4.3 TPM 2.0 Device Object ACPI Table

4.3.1 Bus Hierarchy

The Device Object table MUST be under the DSDT table in the ACPI namespace.The TPM 2.0 Device Object MUST be located under the system bus at “root\_SB”.

4.3.2 Hardware Identifier

The actual plug and play hardware identifier (e.g. _HID) for the TPM 2.0 device object MUST be “MSFT0101”or the device MUST have a compatible ID of “MSFT0101” and the _HID could be vendor specific.

4.3.3 Resource Descriptors

The ACPI TPM 2.0 Device Object MUST claim all resources used by the TPM 2.0 device.

4.3.4 Control Methods

4.3.4.1 Platform Reset Attack Mitigation

The system MUST implement all ACPI and UEFI related parts of [TCG08] for UEFI. The device object MUST implement the control method interface defined in [TCG08], section 6. The interface is required even if the platform unconditionally clears memory on every boot. The clearing of memory MUST NOT be conditional on the TPM 2.0 device state (in contrast [TCG08] does not requiring clearing of memory if the TPM 1.2 is not owned). Also, sections 3, 5 of [TCG08] MUST be implemented. The _DSM query function MUST be implemented (function index 0) per the ACPI specification. (Note: There is a mistake in the ACPI 4.0 specification about the return value for the _DSM method. The return value of the _DSM method should be a buffer containing 0x03.) The implementation MUST auto-detect an orderly OS shutdown and clear the ClearMemory bit on such events.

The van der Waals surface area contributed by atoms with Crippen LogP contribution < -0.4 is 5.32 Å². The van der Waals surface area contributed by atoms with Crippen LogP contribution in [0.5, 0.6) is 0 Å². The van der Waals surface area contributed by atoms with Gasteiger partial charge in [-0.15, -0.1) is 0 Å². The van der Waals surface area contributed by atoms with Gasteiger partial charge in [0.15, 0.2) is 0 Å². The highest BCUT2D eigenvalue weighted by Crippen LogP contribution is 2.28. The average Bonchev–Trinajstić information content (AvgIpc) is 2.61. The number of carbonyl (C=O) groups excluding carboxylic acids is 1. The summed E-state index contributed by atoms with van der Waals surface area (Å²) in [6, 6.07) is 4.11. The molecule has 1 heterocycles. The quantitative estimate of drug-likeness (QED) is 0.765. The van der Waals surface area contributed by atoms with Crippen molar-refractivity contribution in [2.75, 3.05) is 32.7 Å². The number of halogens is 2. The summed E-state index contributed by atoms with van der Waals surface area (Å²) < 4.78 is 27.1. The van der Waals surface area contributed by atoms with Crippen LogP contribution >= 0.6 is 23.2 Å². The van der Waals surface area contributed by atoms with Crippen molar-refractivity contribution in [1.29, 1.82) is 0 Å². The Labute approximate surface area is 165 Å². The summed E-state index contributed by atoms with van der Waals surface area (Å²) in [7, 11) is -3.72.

Special note for UEFI based ARM systems with a TPM 2.0: On UEFI based ARM systems with a TPM 2.0, Windows 8 will unconditionally request memory be cleared using the UEFI interface on every boot. Implementing the ACPI interface is still required, but the interface MAY be implemented to not change the state of the ClearMemory or DisableAutoDetect flags. (Note: Microsoft recommends the ACPI interface be implemented per the TCG specification so calling the ACPI interface does change the state of ClearMemory or DisableAutoDetect.)

4.3.4.2 Physical Presence Interface

The system MUST implement the specification defined in [TCG11] per the additional notes below:

  1. The control methods defined in section 2 MUST be implemented with the following restrictions: